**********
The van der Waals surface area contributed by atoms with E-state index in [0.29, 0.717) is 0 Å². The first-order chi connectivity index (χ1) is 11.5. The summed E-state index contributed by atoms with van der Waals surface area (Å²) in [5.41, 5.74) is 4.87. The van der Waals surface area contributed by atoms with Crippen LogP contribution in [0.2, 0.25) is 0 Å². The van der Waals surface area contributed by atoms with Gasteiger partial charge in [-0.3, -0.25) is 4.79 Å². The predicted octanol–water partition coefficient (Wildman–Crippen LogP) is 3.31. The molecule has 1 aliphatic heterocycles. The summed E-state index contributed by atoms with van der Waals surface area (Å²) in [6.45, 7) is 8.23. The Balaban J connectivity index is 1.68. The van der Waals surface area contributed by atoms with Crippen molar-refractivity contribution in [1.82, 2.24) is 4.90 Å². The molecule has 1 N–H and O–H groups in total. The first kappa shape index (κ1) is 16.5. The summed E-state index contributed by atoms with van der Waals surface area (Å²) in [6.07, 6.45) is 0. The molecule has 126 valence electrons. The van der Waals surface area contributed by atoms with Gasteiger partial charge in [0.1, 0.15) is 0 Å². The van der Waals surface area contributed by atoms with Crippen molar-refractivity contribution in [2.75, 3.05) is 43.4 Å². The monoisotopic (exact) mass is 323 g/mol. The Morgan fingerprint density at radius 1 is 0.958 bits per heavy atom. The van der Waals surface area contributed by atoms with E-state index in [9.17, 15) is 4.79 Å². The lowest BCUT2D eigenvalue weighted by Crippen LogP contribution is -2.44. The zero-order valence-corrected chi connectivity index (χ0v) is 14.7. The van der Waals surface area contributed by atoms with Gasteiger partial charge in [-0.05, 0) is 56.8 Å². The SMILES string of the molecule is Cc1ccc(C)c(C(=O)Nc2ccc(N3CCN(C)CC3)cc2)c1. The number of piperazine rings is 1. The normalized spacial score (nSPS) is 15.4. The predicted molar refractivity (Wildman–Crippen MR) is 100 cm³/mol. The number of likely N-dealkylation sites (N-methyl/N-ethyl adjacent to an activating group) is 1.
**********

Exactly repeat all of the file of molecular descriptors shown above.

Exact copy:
The van der Waals surface area contributed by atoms with E-state index in [0.29, 0.717) is 0 Å². The first-order chi connectivity index (χ1) is 11.5. The summed E-state index contributed by atoms with van der Waals surface area (Å²) in [5.41, 5.74) is 4.87. The van der Waals surface area contributed by atoms with Crippen LogP contribution in [0.2, 0.25) is 0 Å². The van der Waals surface area contributed by atoms with Gasteiger partial charge in [-0.3, -0.25) is 4.79 Å². The predicted octanol–water partition coefficient (Wildman–Crippen LogP) is 3.31. The molecule has 1 aliphatic heterocycles. The summed E-state index contributed by atoms with van der Waals surface area (Å²) in [6.45, 7) is 8.23. The Balaban J connectivity index is 1.68. The van der Waals surface area contributed by atoms with Crippen molar-refractivity contribution in [1.82, 2.24) is 4.90 Å². The molecule has 1 N–H and O–H groups in total. The first kappa shape index (κ1) is 16.5. The summed E-state index contributed by atoms with van der Waals surface area (Å²) in [6.07, 6.45) is 0. The molecule has 126 valence electrons. The van der Waals surface area contributed by atoms with Gasteiger partial charge in [0.1, 0.15) is 0 Å². The van der Waals surface area contributed by atoms with Crippen molar-refractivity contribution in [2.75, 3.05) is 43.4 Å². The monoisotopic (exact) mass is 323 g/mol. The Morgan fingerprint density at radius 1 is 0.958 bits per heavy atom. The van der Waals surface area contributed by atoms with E-state index in [9.17, 15) is 4.79 Å². The lowest BCUT2D eigenvalue weighted by Crippen LogP contribution is -2.44. The zero-order valence-corrected chi connectivity index (χ0v) is 14.7. The van der Waals surface area contributed by atoms with Gasteiger partial charge in [-0.05, 0) is 56.8 Å². The SMILES string of the molecule is Cc1ccc(C)c(C(=O)Nc2ccc(N3CCN(C)CC3)cc2)c1. The number of piperazine rings is 1. The normalized spacial score (nSPS) is 15.4. The predicted molar refractivity (Wildman–Crippen MR) is 100 cm³/mol. The number of likely N-dealkylation sites (N-methyl/N-ethyl adjacent to an activating group) is 1.